Tanzania and Kenya are in a move to build approximately 510 km of 400 kilovolt (kv) high-voltage power line and several substations as part of efforts to meet growing demand for electricity and deepen integration of their economies, the government said in a statement published in Kenya’s Daily Nation newspaper on Friday.
The two countries have tendered bids for a consultant to oversee the construction of the power line. The project is planned to be implemented in twenty-three months from the contract commencement date, a tender announcement said.
The tender did not indicate the cost of the project to be funded through financing by the African Development Fund (ADF) and the Japan International Cooperation Agency (JICA). Bids are due by Sept.9.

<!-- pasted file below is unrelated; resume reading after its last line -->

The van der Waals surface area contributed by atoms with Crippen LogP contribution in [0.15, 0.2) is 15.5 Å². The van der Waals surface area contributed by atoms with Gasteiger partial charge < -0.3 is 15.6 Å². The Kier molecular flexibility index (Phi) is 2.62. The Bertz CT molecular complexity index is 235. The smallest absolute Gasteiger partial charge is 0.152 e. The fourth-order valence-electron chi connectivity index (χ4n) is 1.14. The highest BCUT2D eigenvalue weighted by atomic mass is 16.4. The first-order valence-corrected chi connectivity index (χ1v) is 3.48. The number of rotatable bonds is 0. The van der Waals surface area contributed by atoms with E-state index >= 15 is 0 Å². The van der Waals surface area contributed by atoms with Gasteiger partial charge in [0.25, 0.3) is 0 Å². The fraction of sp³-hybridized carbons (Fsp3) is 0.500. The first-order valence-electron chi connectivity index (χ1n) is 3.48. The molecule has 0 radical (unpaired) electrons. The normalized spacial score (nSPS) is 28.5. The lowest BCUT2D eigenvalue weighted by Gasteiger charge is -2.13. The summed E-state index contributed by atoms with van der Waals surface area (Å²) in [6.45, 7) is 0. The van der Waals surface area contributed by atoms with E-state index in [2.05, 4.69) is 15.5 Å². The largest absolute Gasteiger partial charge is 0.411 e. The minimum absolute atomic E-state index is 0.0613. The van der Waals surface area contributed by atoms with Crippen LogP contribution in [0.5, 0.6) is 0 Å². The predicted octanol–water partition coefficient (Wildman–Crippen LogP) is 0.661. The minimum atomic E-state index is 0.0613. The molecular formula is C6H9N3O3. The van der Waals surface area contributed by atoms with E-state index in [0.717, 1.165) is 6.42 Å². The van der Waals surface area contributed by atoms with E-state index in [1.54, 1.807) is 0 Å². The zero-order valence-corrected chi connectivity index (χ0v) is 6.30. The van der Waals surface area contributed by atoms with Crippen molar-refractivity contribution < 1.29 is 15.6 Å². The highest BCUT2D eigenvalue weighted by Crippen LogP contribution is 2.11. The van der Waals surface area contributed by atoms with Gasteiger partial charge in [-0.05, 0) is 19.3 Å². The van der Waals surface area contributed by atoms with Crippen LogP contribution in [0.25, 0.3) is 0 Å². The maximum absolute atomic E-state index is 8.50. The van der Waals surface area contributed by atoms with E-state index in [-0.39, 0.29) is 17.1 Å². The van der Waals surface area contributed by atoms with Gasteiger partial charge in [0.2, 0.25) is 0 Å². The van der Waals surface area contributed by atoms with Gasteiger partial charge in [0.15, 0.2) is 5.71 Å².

In February 2015, the African Development Bank (AfDB) said it had approved a $145 million loan to fund the building of the electricity line between Kenya and Tanzania to improve regional power connections.
Tanzania aims to double its generation capacity to 3,000 MW by 2016.
Neighboring Kenya is tapping geothermal resources in the Rift Valley as part of its broader ambition to add 5,000 megawatts (MW) to its electricity output by 2017. That will add to the country’s existing capacity of about 1,664 MW.
Kenya, which relies heavily on renewable energy like geothermal and hydro power, aims to expand installed capacity to about 6,700 megawatts (MW) by 2017, from about 2,500 MW now. It also aims to halve bills from around $0.17-0.18 per kWh in three or four years.